The Texas Observer

Grand Jury Acquits HPD Cop Who Killed Unarmed, Disabled, Mentally Ill Houston Man

Grand Jury Acquits HPD Cop Who Killed Unarmed, Disabled, Mentally Ill Houston Man

On Monday, a grand jury declined to indict the Houston police officer who in September shot and killed Brian Claunch, a mentally ill, wheelchair-bound double amputee, for refusing to drop a pen.

HPD Officer Matthew Marin and his partner had responded to a disturbance call at Healing Hands, a small residential group home in central Houston for men with mental illness. Claunch, 45, suffered from schizophrenia and was agitated because he wanted a soda and cigarettes. Police say he yelled threats at the officers and backed Marin’s partner into a corner while waving something shiny, which turned out to be a ballpoint pen. When Claunch wouldn’t drop the shiny object, Marin killed him with one shot.

The case sparked international outrage. Why didn’t Marin use a Taser? HPD has a nationally-recognized crisis intervention team for handling suspects with mental illness—why wasn’t it there? How did Marin’s partner get cornered by a man with only one arm to propel his wheelchair?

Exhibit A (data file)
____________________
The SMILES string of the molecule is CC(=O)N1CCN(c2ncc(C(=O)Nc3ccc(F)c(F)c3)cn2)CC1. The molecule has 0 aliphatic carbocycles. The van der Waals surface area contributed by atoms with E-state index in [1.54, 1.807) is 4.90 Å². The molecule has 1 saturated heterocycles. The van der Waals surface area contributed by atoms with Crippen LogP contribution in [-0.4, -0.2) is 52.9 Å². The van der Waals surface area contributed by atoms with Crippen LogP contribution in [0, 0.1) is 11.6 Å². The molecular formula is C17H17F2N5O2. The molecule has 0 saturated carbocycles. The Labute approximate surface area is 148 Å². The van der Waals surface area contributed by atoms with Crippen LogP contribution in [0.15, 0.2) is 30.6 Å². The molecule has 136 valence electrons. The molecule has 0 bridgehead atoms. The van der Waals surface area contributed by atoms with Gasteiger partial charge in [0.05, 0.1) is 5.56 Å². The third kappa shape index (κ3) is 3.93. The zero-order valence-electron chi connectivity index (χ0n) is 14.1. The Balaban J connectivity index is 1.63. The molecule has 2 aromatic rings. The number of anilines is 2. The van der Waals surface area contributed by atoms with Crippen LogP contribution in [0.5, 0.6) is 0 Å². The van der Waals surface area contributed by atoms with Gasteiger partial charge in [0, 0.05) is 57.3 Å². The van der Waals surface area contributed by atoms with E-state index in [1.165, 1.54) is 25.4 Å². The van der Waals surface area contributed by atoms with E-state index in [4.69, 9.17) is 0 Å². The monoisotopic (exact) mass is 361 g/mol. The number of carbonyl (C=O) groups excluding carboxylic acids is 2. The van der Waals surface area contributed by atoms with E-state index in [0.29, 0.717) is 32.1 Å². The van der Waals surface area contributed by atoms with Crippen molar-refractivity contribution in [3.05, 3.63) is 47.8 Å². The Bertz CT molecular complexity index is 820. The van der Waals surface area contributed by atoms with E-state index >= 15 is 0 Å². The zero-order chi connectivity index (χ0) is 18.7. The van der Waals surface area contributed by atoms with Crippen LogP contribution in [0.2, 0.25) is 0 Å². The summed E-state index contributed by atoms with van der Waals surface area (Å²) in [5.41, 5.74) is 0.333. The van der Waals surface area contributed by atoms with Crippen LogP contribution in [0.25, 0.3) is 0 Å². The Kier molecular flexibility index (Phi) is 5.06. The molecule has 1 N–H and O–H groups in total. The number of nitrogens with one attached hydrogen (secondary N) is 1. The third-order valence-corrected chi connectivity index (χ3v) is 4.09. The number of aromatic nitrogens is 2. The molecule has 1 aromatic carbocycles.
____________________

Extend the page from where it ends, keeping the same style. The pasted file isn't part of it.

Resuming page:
Most important, if Claunch’s death isn’t considered an unjustified use of lethal force by HPD officers, what is?

Statistically, nothing.

Between 2007 and 2012, HPD officers killed citizens in 109 shootings and injured them in 112. Houston police also killed animals in 225 shootings and injured them in 109. The department’s Internal Affairs Division investigated every one of the 555 shootings and found them all justified.

Officers fare almost as well in the criminal justice system. No law enforcement officer in Harris County has been charged in a shooting since 2010, when Sgt. Jeffrey Cotton was acquitted for shooting an unarmed man, Robbie Tolan, in his own front yard.

HPD says Internal Affairs is still investigating whether Claunch’s death was justified. That’s odd because IAD investigations are required to wrap within six months and Claunch died almost nine months ago. Investigations that exceed the time limit void their results and can’t be grounds for any discipline, which is how one of the officers fired for beating 15-year-old unarmed burglary suspect Chad Holley got his job back.

The U.S. Justice Department is investigating six questionable use-of-force cases by HPD officers, including Claunch’s death, Chad Holley’s beating, and the shooting death of Rufino Lara, an unarmed 54-year-old immigrant whom the officer said was ignoring commands in English and Spanish and made a threatening motion. Witnesses say the officer only gave commands in English and that Lara had his hands up and was complying when he was shot.